Before I dive into this review, I’d like to first acknowledge two things. One is that this is a difficult film to talk about without discussing spoilers, but as always, I remain committed to keeping my reviews spoiler-free. However, I have written an additional spoiler blog where I elaborate on some of my thoughts about the movie, which you can read by clicking here. Secondly, the more familiar you are with the story of the Manson Family and the subsequent murders they commit, the more you’ll get out of this movie. The film makes virtually no effort to explain their story nor provide any of the context in this horrific moment in history. As a result of this, I left Once Upon a Time in Hollywood feeling baffled by what Tarantino had done. Meanwhile, my father, who lived through this tragedy and who is much more knowledgeable about the events, enjoyed the movie far more than I did. Upon a great deal of reflection, I’ve come to a different understanding in regards to the film and its direction. By choosing not to focus on the Manson Family and by taking creative liberties with the actual story, Tarantino is refusing to give them any power in his film. Kudos to Tarantino for that. Although in his efforts to not explain and therefore not glorify the actual events, I suspect a lot of audiences, particularly younger viewers, are going to be completely caught off guard by what happens and will probably be as perplexed as I was.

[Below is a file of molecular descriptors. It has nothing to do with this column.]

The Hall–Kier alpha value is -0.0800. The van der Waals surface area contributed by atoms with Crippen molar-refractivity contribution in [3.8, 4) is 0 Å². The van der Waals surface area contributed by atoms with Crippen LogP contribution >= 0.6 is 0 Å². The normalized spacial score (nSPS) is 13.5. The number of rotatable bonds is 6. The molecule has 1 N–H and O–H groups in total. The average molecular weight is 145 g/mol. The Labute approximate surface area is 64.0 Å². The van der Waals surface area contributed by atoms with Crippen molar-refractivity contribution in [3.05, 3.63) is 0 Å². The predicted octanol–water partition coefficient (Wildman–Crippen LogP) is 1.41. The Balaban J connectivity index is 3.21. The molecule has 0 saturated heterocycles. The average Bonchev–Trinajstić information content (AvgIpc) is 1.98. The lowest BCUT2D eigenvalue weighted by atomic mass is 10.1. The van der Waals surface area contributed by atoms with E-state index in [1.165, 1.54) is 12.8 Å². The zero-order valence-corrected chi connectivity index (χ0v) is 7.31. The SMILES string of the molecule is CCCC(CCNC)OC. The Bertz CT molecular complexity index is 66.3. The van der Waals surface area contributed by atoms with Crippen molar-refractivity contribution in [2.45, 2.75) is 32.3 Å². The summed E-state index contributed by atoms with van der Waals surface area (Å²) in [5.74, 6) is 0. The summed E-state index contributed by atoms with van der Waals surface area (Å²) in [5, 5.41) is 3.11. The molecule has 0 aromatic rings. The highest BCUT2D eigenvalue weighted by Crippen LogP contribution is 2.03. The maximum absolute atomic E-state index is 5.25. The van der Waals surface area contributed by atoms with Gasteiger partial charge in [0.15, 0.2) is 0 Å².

Still, I didn’t go into Once Upon a Time in Hollywood completely uninformed, as it might appear. I knew the Manson murders were a part of it, and I thought I did adequate research on the events beforehand. It turns out, though, that I had hardly scratched the surface of the larger story as a whole, and my focus on the Tate murders very much misled me because the film disregards much of the truth behind that actual atrocious event. I was aware ahead of time that Tarantino had altered this story, but I didn’t suspect he would change it as much as he did, and it ultimately left me filled with an abundance of questions and confusion.